Eternal Evil
aka, THE BLUE MAN. 1985

Director: George Mihalka

Reviewed by Paghat the Ratgirl

Eternal Evil uses the theme of lucid dreaming & astral projection as a basis for horror fiction. The Canadian telefilm seems to have been made by people who really liked horror, & did the best job they could with limited resources, as such a small inside-joke as the tragic villain's black Twilight Zone t-shirt conveys.

When it aired in 1985 it was called The Blue Man but by 1987 it had the video title Eternal Evil, to better convey that it's a horror film & not based on Betty Johnson's 1958 novelty hit:
"I wuv you! I wuv you!" said the little blue man
"I wuv you! I wuv you to bits."
"I wuv you!" He loved me said the little blue man
And scared me right out of my wits.
Paul (Winston Rekert) was once a film director but never had a commercial hit & has been reduced to shooting commercials. Disliking his life, he begins practicing out-of-body techniques of astral projection, with instructions from New Ager Amelia Lambro (Karen Black).

It was supposed to be a relaxing diversion. But he begins to haunt & harrass & even kill individuals he dislikes, mistrusts, or perceives as threats.

Having killed his shrink Dr. Meister (Tom Rack) by spiritually crushing his bones & internal organs, Paul returns to his body uncertain what percentage of his spirit-wandering was real & how much was his imagination.

When his wife Jennifer (Patty Talbot) attempts to help Paul control his powers, her assistance results only in a consciously targetable misuse of his ability to kill from a distance. His former decency has deteriorated into malice, & malice into madness, as the apparent side-effect of his soul's periodic absence from his body.

A German shepard belonging to Paul's father-in-law attacks him, though the dog had known Paul since it was a pup. His father-in-law & the dog had seen Paul in his shadowy "blue man" spirit form, & soon after Paul cannot help but pursue the man's death.

With the psychiatrist & his wife's father in the morgue, killed by inexplicable internal rupturing of organs & ribs, Sgt Detective Kauffman (John Novac) discovers the commonality between the inexplicable deaths is Paul Sharps.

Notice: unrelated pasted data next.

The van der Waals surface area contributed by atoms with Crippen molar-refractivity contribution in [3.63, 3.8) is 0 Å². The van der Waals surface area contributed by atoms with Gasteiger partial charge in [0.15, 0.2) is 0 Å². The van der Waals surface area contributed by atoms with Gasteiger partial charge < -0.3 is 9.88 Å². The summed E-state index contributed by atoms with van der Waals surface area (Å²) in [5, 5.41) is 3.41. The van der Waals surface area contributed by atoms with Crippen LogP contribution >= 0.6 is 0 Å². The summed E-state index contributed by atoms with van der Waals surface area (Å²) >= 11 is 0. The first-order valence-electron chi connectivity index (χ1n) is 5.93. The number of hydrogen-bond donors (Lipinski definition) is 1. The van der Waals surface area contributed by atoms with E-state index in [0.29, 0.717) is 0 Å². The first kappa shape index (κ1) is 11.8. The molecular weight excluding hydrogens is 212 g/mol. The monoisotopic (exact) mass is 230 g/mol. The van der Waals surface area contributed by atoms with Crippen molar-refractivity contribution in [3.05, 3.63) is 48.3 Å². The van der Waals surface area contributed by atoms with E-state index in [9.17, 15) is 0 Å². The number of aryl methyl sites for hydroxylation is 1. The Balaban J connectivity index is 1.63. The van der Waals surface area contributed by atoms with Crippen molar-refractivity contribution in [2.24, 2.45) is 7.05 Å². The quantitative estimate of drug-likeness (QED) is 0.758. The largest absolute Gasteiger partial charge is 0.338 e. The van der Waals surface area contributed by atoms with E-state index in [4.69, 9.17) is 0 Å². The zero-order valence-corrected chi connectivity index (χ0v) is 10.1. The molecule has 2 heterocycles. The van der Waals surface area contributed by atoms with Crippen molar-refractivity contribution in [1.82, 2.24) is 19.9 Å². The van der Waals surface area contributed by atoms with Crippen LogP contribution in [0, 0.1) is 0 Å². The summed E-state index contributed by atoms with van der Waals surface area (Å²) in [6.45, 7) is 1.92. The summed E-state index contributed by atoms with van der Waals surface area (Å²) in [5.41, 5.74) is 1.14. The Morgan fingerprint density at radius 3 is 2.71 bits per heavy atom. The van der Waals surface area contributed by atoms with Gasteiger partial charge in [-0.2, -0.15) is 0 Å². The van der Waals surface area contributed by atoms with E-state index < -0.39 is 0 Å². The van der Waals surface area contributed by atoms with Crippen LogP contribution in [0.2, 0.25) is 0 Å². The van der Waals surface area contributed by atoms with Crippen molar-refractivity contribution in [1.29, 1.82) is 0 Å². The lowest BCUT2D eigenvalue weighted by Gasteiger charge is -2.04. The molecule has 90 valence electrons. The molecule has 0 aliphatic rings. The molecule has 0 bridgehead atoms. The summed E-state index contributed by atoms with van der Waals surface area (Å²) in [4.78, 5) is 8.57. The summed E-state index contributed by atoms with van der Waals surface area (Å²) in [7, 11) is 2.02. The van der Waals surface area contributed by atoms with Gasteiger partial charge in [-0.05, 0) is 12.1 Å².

The detective soon comes to the uncomfortable realization that the growing number of crimes have a supernatural basis that could never be proven by law. And he knows he has made a foe of someone who can reach out & kill anyone, without risk of being proven a killer.

Paul's small son Matthew (Andrew Bednarski) has been doing drawings of the blue man. The boy's sleep has become eratic. At one point Matthew throws a small tantrum, knocking Paul's books off a shelf one by one until his father slaps him hard.

That night the Blue Man is again wandering about the house, whispering to the boy to do something harmful. Absolutely no one can be assumed safe in the presence of Paul's disembodied spirit.

Eternal Evil One night the Blue Man wakes Matthew, but at a time when Paul is himself awake & presumedly not travelling out of body. Matthew is instructed to drink deadly cleaning chemicals. His mother finds her son in time to make him vomit, but then she suddenly looks up & says, "Paul?" just as she gets her insides ripped up. Only Matthew survives the night.

In a seemingly unrelated subplot that slowly joins the main thread of the story, Paul's business partner (Vlasta Vrana) is gay, but a woman new in the company, Helen (Joanne Cole) manages to get him to fall in love with her anyway. As soon as they're married, she creepily begins to put the moves on Paul. Her game is hard to figure out, but as Paul deteriorates, it's one more cause for his paranoia.

After Paul's wife is killed, plot complications get a bit wacky, as Helen murder's Paul's gay business partner. [SPOILER ALERT!] And the theme of demonic posessions by two body-jumping immortals amps up the plotline in a brand new direction.

The souls of a man & a woman have been astral projecting for hundreds of years, taking over new bodies as their previous ones age or become ill, reuniting as lovers in every generation.

The sexes of the bodies they take over are somewhat random, so there's presently a relationship going on between Helen & Amelia, whose real name from generations before is Janus. Apparently Helen's ability to seduce a gay man had been predicated on her having had experiences with & understanding of "all" sexualities through the centuries.

Paul has been selected for Janus's new body, as the Amelia body is tubercular & worn out. Before a resident soul can be cast out, however, that person must become isolated & in despair. It has really been Janus, & not Paul, who destroyed Paul's family. [END SPOILER ALERT]

Although the film ls cheezy, it's also entertaining, & it is just about the most horrific of several horror roles Karen Black has undertaken. She's makes an fabulous monster.

copyright by Paghat the Ratgirl

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